SEOUL, Oct. 13 (Yonhap) -- Kia Motors Corp. and two other South Korean carmakers have yet to reach wage deals with their unions for this year, with the new coronavirus outbreak still a major concern for the automotive industry.
Of the country's five carmakers, Hyundai Motor Co. and SsangYong Motor Co. and their unions already signed wage deals for the year in September and April, respectively.
Kia Motors, which is 34 percent owned by Hyundai, plans to enter the seventh negotiations with its union Thursday.
Kia workers demanded the company increase the monthly basic pay by 120,000 won (US$104) per person and offer 30 percent of its annual operating profit in performance-based pay.
From January to June, Kia's operating profit plunged 48 percent to 589.62 billion won from 1.13 trillion won in the year-ago period.
The 30,000-strong union also expressed concerns about a possible reduction in workforce due to Hyundai Mobis Co.'s plan to build an auto parts plant for environment friendly vehicles.
Hyundai Mobis is a core affiliate of Hyundai Motor Group, along with Hyundai Motor and Kia Motors.
GM Korea Co., the South Korean unit of General Motors Co., has held 16 rounds of negotiations with its union since July, but they have yet to narrow differences over the size of bonuses and future vehicle allocation plans.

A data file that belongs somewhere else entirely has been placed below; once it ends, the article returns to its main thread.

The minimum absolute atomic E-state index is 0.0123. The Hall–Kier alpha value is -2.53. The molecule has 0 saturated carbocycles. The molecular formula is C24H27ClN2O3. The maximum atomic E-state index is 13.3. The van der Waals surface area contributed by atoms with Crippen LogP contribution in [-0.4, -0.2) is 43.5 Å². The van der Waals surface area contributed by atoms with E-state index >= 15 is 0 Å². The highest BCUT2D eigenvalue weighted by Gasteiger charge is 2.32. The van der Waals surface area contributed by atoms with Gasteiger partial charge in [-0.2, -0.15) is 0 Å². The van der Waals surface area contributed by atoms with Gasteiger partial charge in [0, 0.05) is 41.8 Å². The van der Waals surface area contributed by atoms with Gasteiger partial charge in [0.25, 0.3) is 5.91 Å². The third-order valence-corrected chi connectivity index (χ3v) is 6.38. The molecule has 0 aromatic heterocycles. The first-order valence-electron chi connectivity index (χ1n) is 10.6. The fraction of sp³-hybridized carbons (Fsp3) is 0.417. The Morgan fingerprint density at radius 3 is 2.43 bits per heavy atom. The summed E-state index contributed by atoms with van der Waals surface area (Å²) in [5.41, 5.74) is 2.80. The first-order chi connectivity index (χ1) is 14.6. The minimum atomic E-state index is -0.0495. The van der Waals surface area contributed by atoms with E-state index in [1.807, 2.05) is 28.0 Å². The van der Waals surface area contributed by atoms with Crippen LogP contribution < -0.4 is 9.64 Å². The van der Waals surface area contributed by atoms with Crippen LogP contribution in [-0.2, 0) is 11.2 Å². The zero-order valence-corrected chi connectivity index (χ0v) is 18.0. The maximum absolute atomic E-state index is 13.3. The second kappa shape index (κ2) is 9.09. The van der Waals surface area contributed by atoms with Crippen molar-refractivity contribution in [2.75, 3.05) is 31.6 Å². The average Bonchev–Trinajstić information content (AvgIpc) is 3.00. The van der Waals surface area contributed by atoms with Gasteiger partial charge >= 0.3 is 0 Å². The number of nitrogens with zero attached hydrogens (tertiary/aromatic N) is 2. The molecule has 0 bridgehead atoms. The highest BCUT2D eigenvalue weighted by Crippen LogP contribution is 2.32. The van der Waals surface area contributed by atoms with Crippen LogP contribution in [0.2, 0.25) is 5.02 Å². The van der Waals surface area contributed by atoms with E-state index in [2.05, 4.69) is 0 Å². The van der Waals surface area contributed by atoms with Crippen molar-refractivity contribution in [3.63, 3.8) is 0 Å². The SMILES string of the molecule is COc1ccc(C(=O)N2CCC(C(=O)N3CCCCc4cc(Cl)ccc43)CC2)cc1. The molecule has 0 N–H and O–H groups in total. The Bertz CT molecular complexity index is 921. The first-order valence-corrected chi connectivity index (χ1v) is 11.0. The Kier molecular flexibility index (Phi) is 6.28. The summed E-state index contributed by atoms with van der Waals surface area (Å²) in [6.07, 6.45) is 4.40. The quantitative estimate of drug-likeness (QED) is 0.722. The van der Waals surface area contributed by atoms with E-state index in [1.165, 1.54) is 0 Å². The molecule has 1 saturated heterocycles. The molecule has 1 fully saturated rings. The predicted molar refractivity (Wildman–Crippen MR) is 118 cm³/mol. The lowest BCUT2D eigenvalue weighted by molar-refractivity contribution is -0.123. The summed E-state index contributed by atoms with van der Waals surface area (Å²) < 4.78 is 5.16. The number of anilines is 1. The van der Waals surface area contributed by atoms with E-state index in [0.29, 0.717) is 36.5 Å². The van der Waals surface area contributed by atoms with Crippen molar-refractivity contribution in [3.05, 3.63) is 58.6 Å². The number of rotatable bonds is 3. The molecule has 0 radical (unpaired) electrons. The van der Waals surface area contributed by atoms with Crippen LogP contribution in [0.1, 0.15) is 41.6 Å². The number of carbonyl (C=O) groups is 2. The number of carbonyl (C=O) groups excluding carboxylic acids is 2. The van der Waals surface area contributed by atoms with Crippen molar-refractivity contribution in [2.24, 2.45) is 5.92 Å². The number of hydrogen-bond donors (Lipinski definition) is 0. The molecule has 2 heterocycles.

GM Korea workers asked the company to raise the basic pay by 120,000 won per worker, offer four months of salary as a bonus and 6 million won in cash, while demanding a new vehicle production plan at the No. 2 Bupyeong plant in Incheon, just west of Seoul, after 2022.
The union argues there should be a new vehicle to replace the Trax compact SUV and the Malibu midsize sedan currently being produced at the plant.
But the company balked at the demands, citing unfriendly business environments caused by the COVID-19 pandemic and steady demand for the Trax SUV and Malibu sedan in global markets.
The GM Korea union said it will consider going on strike unless there is progress in the 17th negotiations with the company Wednesday.
Renault Samsung Motors Corp., the South Korean unit of Renault S.A., halted its negotiations with its union late last month as it suspended its sole plant in Busan, 450 kilometers south of Seoul, to control inventories amid the pandemic.
They are expected to resume talks next week as Renault Samsung halted the operation of the Busan plant from Sept. 24 to Oct. 18.
In September, Hyundai workers accepted the company's proposal that included a freeze on basic pay, a one-off bonus amounting to 1 1/2 months of salary and 1.2 million won in special COVID-19 allowance.
It is the third time Hyundai and its union agreed on a wage freeze after the 1998 Asian financial crisis and the 2009 global financial crisis. They also reached a wage deal without a strike for the second consecutive year.
SsangYong workers agreed on a wage freeze in April as they see stable labor-management relations as the key to putting the company back on track amid virus worries.
Mahindra & Mahindra Ltd., which owns a 74.65 percent stake in SsangYong, said in August it will give up its status as the biggest shareholder of SsangYong if it finds a new investor.
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